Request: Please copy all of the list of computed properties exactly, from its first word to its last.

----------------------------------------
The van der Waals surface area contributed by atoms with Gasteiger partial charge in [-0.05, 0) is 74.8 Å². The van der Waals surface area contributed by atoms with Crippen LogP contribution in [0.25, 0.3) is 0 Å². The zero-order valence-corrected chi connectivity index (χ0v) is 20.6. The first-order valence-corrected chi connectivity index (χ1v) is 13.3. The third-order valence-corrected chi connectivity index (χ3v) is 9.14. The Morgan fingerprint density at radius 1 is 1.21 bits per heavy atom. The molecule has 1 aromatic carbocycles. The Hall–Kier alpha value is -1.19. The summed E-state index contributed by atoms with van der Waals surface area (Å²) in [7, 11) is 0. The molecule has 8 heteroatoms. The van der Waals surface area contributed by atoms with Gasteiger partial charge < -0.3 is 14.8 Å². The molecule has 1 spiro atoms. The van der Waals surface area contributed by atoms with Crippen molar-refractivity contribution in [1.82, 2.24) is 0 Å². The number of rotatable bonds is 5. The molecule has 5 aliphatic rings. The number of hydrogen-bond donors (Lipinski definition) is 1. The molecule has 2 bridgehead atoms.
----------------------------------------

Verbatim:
The van der Waals surface area contributed by atoms with Gasteiger partial charge in [-0.05, 0) is 74.8 Å². The van der Waals surface area contributed by atoms with Crippen LogP contribution in [0.25, 0.3) is 0 Å². The zero-order valence-corrected chi connectivity index (χ0v) is 20.6. The first-order valence-corrected chi connectivity index (χ1v) is 13.3. The third-order valence-corrected chi connectivity index (χ3v) is 9.14. The Morgan fingerprint density at radius 1 is 1.21 bits per heavy atom. The molecule has 1 aromatic carbocycles. The Hall–Kier alpha value is -1.19. The summed E-state index contributed by atoms with van der Waals surface area (Å²) in [7, 11) is 0. The molecule has 8 heteroatoms. The van der Waals surface area contributed by atoms with Gasteiger partial charge < -0.3 is 14.8 Å². The molecule has 1 spiro atoms. The van der Waals surface area contributed by atoms with Crippen molar-refractivity contribution in [1.82, 2.24) is 0 Å². The number of rotatable bonds is 5. The molecule has 5 aliphatic rings. The number of hydrogen-bond donors (Lipinski definition) is 1. The molecule has 2 bridgehead atoms.